To address such concerns, seminars are being started at Skwachàys. One course will address entrepreneurship and business skills. Participants will be eligible to receive additional support for promotion development, website support and business card design. A prerequisite will be a basic financial literacy course.
In addition, monthly meetings will teach how to complete grant applications and will discuss what funding programs and professional development are available for residents. A monthly newsletter is being initiated that will list coming arts events as well as artists’ opportunities, especially those focused on First Nations culture.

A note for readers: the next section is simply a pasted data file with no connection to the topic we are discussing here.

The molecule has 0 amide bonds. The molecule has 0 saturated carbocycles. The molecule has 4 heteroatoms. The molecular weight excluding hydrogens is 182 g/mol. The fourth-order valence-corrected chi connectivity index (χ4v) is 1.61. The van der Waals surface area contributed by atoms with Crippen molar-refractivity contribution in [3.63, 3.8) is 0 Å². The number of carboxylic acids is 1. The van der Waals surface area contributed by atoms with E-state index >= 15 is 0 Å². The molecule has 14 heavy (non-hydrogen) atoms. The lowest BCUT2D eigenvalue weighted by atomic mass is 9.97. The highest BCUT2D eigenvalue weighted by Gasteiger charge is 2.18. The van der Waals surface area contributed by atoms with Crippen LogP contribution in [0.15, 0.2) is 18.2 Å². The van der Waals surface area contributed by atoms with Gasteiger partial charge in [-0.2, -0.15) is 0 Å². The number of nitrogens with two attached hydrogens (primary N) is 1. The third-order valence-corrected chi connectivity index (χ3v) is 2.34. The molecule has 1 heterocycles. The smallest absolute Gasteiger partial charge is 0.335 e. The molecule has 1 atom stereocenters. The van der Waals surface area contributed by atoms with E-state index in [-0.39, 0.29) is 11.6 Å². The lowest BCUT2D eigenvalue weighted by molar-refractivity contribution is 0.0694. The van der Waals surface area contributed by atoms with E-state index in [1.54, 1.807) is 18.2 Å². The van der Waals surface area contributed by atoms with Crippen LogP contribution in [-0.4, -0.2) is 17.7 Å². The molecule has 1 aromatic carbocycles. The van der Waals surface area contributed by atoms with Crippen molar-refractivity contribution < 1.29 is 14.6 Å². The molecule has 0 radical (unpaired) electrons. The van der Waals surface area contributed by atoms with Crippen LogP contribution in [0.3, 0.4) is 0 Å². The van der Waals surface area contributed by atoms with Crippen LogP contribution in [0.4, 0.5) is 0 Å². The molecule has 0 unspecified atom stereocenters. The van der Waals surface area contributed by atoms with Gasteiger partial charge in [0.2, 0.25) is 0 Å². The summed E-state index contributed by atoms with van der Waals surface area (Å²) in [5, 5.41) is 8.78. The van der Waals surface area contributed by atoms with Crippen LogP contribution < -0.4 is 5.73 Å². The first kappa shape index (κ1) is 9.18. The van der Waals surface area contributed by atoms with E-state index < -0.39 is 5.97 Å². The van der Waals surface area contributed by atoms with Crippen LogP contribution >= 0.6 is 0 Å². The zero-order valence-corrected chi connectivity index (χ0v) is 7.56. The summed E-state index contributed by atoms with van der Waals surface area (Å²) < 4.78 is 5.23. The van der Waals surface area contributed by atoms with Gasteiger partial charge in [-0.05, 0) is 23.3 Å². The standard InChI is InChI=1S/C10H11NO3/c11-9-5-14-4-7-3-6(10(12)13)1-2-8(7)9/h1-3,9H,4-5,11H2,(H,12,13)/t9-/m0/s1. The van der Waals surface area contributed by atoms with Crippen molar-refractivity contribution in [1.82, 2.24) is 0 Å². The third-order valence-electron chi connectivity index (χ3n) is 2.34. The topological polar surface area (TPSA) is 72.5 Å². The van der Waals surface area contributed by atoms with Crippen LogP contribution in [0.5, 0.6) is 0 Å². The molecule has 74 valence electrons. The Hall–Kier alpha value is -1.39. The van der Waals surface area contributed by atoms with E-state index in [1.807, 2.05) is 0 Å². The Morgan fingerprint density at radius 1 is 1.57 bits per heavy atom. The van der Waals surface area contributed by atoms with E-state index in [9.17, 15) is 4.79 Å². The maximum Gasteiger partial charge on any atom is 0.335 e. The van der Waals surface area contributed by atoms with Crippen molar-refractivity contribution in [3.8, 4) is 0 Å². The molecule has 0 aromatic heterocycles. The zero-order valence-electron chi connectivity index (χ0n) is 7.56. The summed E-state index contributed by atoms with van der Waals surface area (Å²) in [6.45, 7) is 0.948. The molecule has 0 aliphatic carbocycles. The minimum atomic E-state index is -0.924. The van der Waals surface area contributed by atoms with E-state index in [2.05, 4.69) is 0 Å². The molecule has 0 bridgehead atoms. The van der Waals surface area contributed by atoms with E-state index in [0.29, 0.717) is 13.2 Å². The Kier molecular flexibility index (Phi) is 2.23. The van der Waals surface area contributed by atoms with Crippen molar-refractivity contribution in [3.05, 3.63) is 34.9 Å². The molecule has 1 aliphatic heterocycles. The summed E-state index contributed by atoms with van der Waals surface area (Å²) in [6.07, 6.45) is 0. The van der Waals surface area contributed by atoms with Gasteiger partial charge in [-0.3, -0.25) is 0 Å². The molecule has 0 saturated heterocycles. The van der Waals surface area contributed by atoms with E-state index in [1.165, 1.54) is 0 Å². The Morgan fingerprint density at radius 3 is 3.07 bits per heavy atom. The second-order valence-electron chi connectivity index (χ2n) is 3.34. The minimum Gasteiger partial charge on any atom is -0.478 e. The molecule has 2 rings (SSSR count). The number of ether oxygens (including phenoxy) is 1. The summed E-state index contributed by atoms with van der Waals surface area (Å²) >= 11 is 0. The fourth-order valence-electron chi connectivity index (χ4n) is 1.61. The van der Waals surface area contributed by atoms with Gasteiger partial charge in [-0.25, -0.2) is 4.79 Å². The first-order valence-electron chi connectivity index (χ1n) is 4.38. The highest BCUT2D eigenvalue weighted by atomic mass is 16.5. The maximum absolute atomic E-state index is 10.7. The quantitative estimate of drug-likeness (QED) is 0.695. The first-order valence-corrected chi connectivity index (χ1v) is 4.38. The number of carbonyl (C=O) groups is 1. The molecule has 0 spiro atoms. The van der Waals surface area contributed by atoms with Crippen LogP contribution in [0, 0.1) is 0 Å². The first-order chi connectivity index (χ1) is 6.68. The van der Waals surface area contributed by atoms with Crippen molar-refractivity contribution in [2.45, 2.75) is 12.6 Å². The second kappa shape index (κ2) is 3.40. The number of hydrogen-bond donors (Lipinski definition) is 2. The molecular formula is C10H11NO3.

Talking Circles will be held weekly with an Elder present. A Women’s Circle will meet monthly with an Elder present.
“We don’t have much of a budget,” said Hunter, “so we’re looking for creative ways to raise money. For example, workshops are being developed where residents will give lessons to hotel guests on how to carve, paint and make jewelry.
Initiatives for making Skwachàys a recognized and respected art centre, such as encouraging established artists to visit, make presentations and put on shows in the Gallery, are being explored.
Gary Morin, a Metis from Saskatchewan and former resident, successfully held a solo art show, Blood and Honey, in the gallery. Morin enthused, “This place provided a home I could afford, and also is an outlet for selling my art.”
Eddy is confident this unique approach to helping Native artists can be replicated. “Yes, it’s a portable model,” he said. “Edmonton and Winnipeg are both showing interest. The main obstacles are acquiring a suitable property and, of course, the funding.”
Skwachàys Lodge has taken a bold step. Let’s hope others follow.